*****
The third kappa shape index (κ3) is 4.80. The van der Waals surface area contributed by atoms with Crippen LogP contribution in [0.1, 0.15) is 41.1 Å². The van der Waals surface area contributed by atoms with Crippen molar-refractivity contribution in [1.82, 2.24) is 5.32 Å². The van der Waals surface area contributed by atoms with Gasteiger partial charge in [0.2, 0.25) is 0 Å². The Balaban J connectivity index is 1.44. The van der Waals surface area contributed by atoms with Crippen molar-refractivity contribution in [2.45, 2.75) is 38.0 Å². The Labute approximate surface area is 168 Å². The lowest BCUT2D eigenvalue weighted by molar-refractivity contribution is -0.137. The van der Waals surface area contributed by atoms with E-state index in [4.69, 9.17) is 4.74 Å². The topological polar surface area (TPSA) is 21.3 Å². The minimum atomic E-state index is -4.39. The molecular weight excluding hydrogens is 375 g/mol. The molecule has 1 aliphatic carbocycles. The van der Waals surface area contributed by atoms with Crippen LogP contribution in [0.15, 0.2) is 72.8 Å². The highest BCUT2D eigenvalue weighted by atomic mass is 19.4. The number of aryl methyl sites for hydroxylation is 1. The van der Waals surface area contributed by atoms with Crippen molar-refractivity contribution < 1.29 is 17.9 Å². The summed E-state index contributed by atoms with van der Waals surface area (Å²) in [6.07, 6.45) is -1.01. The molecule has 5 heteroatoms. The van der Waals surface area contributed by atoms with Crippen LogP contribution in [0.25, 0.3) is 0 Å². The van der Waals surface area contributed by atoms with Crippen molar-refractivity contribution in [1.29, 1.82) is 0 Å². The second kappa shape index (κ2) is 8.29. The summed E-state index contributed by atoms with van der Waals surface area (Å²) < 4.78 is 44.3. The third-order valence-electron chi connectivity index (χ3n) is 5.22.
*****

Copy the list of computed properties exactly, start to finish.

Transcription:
The third kappa shape index (κ3) is 4.80. The van der Waals surface area contributed by atoms with Crippen LogP contribution in [0.1, 0.15) is 41.1 Å². The van der Waals surface area contributed by atoms with Crippen molar-refractivity contribution in [1.82, 2.24) is 5.32 Å². The van der Waals surface area contributed by atoms with Gasteiger partial charge in [0.2, 0.25) is 0 Å². The Balaban J connectivity index is 1.44. The van der Waals surface area contributed by atoms with Crippen molar-refractivity contribution in [2.45, 2.75) is 38.0 Å². The Labute approximate surface area is 168 Å². The lowest BCUT2D eigenvalue weighted by molar-refractivity contribution is -0.137. The van der Waals surface area contributed by atoms with E-state index in [4.69, 9.17) is 4.74 Å². The topological polar surface area (TPSA) is 21.3 Å². The minimum atomic E-state index is -4.39. The molecular weight excluding hydrogens is 375 g/mol. The molecule has 1 aliphatic carbocycles. The van der Waals surface area contributed by atoms with Crippen LogP contribution in [0.15, 0.2) is 72.8 Å². The highest BCUT2D eigenvalue weighted by atomic mass is 19.4. The number of aryl methyl sites for hydroxylation is 1. The van der Waals surface area contributed by atoms with Crippen molar-refractivity contribution < 1.29 is 17.9 Å². The summed E-state index contributed by atoms with van der Waals surface area (Å²) in [6.07, 6.45) is -1.01. The molecule has 5 heteroatoms. The van der Waals surface area contributed by atoms with Crippen LogP contribution in [0.25, 0.3) is 0 Å². The van der Waals surface area contributed by atoms with Crippen molar-refractivity contribution in [1.29, 1.82) is 0 Å². The second kappa shape index (κ2) is 8.29. The summed E-state index contributed by atoms with van der Waals surface area (Å²) < 4.78 is 44.3. The third-order valence-electron chi connectivity index (χ3n) is 5.22.